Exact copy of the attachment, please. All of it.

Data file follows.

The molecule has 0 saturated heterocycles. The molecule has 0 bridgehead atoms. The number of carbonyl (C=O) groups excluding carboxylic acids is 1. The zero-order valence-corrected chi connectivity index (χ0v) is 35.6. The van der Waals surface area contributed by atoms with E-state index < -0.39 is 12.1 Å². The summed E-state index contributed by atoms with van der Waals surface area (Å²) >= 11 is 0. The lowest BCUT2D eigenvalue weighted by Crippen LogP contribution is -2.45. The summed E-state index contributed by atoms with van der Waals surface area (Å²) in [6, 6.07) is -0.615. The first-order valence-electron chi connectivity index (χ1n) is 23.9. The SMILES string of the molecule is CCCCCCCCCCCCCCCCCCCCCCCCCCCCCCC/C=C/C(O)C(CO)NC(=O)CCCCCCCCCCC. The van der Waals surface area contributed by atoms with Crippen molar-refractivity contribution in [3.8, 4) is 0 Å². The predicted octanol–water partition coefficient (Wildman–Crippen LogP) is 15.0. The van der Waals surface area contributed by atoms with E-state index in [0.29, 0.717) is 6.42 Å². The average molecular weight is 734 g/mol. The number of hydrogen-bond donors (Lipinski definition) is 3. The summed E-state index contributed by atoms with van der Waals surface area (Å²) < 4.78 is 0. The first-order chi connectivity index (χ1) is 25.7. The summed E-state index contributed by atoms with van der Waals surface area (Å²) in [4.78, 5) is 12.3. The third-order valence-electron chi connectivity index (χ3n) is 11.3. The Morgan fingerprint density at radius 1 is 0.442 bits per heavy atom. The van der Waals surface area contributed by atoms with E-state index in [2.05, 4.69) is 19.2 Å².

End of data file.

The molecule has 0 saturated heterocycles. The molecule has 0 bridgehead atoms. The number of carbonyl (C=O) groups excluding carboxylic acids is 1. The zero-order valence-corrected chi connectivity index (χ0v) is 35.6. The van der Waals surface area contributed by atoms with E-state index < -0.39 is 12.1 Å². The summed E-state index contributed by atoms with van der Waals surface area (Å²) >= 11 is 0. The lowest BCUT2D eigenvalue weighted by Crippen LogP contribution is -2.45. The summed E-state index contributed by atoms with van der Waals surface area (Å²) in [6, 6.07) is -0.615. The first-order valence-electron chi connectivity index (χ1n) is 23.9. The SMILES string of the molecule is CCCCCCCCCCCCCCCCCCCCCCCCCCCCCCC/C=C/C(O)C(CO)NC(=O)CCCCCCCCCCC. The van der Waals surface area contributed by atoms with Crippen molar-refractivity contribution in [3.8, 4) is 0 Å². The predicted octanol–water partition coefficient (Wildman–Crippen LogP) is 15.0. The van der Waals surface area contributed by atoms with E-state index in [0.29, 0.717) is 6.42 Å². The average molecular weight is 734 g/mol. The number of hydrogen-bond donors (Lipinski definition) is 3. The summed E-state index contributed by atoms with van der Waals surface area (Å²) < 4.78 is 0. The first-order chi connectivity index (χ1) is 25.7. The summed E-state index contributed by atoms with van der Waals surface area (Å²) in [4.78, 5) is 12.3. The third-order valence-electron chi connectivity index (χ3n) is 11.3. The Morgan fingerprint density at radius 1 is 0.442 bits per heavy atom. The van der Waals surface area contributed by atoms with E-state index in [2.05, 4.69) is 19.2 Å².